Last edit by jamielicious on Sep 25, '08 : Reason: not finished yet
  6. by   kernow1
    I've been around in nursing for some years now, some may say too many! but during this time I too have picked up the odd "funny story" my favourite however is the one I am about to share with you.

    I am trained in both psychiatric and general nursing (as it is referred to here in the U.K) and my story concerns a sweet little lady who I had the pleasure of caring for over many years. For the sake of this story we will call her Nora. Nora was well known throughout the large victorian psychiatric Institution where I used to work. she was pleasent, happy and very considerate,maybe a little too considerate, for Nora was quite free at times with her sexual favours if the price was right!

    On this particular day I was walking through the ward doing my usual round when I overheard Nora talking to one of her fellow female patients, she was recounting a rather steamy intimate encounter with a male resident from another ward within the hospital. :wink2:

    It would appear that this frenzied moment of passion had cost the male patient a large bar of chocolate! when asked by her fellow patient "had Nora enjoyed it" (referring to ,as I assumed and I am sure she meant, the passionate experiences described so fully previously) Nora quickly replyed " it was o.k but I prefer the bars with the nuts in !" it was all I could to do to keep myself from laughing out loud and alerting my patients to my eaves dropping episode. I have never been able to look at a bar of whole chocolate in quite the same way since !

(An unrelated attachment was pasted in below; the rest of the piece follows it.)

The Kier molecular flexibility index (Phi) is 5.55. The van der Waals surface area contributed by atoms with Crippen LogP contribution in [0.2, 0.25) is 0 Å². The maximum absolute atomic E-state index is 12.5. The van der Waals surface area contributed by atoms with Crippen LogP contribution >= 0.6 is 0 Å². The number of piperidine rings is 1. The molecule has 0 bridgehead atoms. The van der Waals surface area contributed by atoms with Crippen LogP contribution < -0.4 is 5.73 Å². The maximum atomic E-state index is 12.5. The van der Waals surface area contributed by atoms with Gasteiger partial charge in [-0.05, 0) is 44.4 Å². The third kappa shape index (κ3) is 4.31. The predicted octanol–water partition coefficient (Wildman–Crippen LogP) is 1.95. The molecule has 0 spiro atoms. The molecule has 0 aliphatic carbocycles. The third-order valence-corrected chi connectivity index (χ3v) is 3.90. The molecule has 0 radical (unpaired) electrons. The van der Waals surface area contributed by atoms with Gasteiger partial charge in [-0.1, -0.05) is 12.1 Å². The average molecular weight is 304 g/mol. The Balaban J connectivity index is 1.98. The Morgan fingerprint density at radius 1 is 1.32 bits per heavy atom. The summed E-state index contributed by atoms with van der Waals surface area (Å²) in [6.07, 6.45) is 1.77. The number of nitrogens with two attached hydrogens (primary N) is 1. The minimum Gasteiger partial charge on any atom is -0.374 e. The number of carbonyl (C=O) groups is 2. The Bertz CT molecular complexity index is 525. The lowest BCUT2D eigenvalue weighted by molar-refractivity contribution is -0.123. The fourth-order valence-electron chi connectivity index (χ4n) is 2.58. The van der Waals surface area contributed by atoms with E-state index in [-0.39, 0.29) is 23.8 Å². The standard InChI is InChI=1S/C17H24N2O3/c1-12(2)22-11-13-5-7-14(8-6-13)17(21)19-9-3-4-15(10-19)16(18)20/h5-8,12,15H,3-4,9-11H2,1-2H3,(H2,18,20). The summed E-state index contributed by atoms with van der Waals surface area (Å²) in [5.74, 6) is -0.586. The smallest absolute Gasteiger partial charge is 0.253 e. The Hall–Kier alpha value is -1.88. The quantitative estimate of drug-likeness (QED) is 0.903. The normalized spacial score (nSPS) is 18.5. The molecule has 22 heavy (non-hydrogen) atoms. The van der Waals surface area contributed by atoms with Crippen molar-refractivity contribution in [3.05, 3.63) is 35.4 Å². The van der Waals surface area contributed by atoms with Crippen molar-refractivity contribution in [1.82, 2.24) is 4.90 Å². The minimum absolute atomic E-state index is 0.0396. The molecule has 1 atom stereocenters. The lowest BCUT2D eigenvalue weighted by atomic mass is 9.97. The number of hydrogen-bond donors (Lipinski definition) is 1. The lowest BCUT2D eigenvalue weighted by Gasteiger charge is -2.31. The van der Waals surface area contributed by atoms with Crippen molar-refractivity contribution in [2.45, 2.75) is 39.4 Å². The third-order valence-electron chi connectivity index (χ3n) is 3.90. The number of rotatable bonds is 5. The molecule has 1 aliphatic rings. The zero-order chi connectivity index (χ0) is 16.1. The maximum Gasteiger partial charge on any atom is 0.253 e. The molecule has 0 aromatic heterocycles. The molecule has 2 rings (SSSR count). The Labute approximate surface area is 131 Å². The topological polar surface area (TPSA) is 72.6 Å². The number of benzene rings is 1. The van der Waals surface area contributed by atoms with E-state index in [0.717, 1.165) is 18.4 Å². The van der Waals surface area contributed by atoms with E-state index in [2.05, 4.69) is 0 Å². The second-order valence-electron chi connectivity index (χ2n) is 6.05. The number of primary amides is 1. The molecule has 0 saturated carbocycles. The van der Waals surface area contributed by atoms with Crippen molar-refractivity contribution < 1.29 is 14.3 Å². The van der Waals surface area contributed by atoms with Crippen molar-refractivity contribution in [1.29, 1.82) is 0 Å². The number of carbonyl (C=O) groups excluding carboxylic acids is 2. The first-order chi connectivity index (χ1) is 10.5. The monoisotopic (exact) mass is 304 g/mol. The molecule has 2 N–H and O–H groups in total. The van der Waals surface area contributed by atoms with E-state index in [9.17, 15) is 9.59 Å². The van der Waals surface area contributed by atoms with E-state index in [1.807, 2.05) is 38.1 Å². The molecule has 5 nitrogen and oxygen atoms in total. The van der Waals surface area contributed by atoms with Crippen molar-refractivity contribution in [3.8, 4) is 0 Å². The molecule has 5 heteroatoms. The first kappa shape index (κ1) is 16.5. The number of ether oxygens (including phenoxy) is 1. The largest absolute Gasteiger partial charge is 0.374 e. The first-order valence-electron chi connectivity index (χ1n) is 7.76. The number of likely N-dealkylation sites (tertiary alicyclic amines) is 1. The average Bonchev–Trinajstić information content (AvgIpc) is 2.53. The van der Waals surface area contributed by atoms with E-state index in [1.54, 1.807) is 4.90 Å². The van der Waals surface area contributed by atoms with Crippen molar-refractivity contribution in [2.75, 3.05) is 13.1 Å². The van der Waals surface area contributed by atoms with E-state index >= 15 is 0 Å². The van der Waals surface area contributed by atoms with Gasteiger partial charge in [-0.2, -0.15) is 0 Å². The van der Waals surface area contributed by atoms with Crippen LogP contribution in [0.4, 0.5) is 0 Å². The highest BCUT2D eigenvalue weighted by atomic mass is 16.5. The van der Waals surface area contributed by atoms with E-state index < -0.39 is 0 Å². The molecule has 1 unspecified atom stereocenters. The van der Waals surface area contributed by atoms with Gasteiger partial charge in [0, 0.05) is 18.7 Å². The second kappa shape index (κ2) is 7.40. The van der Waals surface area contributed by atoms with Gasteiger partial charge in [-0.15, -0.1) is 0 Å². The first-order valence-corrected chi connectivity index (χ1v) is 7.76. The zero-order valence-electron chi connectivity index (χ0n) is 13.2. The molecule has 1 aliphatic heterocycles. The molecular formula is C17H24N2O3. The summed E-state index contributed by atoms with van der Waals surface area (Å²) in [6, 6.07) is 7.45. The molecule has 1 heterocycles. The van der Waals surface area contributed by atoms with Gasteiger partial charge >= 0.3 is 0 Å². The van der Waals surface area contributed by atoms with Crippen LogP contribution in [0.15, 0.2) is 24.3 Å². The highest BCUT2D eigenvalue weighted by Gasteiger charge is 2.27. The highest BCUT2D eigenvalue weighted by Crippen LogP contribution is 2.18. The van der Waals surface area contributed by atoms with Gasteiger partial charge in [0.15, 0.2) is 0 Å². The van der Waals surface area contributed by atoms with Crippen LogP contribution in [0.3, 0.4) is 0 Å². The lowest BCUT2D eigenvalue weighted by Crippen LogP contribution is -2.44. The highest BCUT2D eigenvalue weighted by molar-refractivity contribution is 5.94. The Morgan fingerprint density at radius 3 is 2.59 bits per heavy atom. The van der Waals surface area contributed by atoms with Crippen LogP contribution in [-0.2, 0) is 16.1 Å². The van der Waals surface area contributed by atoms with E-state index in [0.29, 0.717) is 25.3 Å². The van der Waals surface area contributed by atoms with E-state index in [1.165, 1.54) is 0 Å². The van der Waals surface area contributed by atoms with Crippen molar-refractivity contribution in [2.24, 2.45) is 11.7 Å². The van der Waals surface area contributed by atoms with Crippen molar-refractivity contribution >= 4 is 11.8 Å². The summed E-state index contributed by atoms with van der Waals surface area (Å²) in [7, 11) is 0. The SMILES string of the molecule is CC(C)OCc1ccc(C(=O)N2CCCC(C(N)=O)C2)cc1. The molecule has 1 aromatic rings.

7. by   sikat
    In 1990 I got my first overseas nursing experience in one of the hospitals in Milan Italy and during my first months it was so hard to learn the language and at the same time adjust to the environment. Everyday after my duty I go to my Italian class which I started studying back home before I left. In the ward I have a senior nurse to run to in case I got rattled with the language since it was my first week in the ward day I was assisting an Alzheimer patient to the bathroom and every time I make something that she likes she keep on saying "che carina come sei brava"...and with a smile. so I was so overwhelmed excited that she likes the way I care for her but I wondered why she called me Carina?.....after almost an hour the patient was ready...dressed up, hair done and with the perfume sprayed all over...suddenly the patient sneeze it was so strong that her false teeth fly out and landed to the other patient who was sleeping then....the bad thing is it landed in her face! The other patient got so mad that she threw it out of the window....gosh...I wanted to laugh but I cant my patient is already upset then and the other patients in the room were all laughing , suddenly my patient started to cry looking for her false I need to go out and look for it outside and I guess it took me 15 to 20 minutes to find it....when I found it I gave it back to her and again I heard her say " grazie carina signorina" I wondered again and this time I told the patient "Prego signora ma io sono Gemma non e Carina"... my senior nurse and the other patients heard me and they told me that Carina means your nice.....the patient is not addressing my name......there was laughter in the crowd but at least my patient was contented with my care in spite the false teeth nice.....che carina.....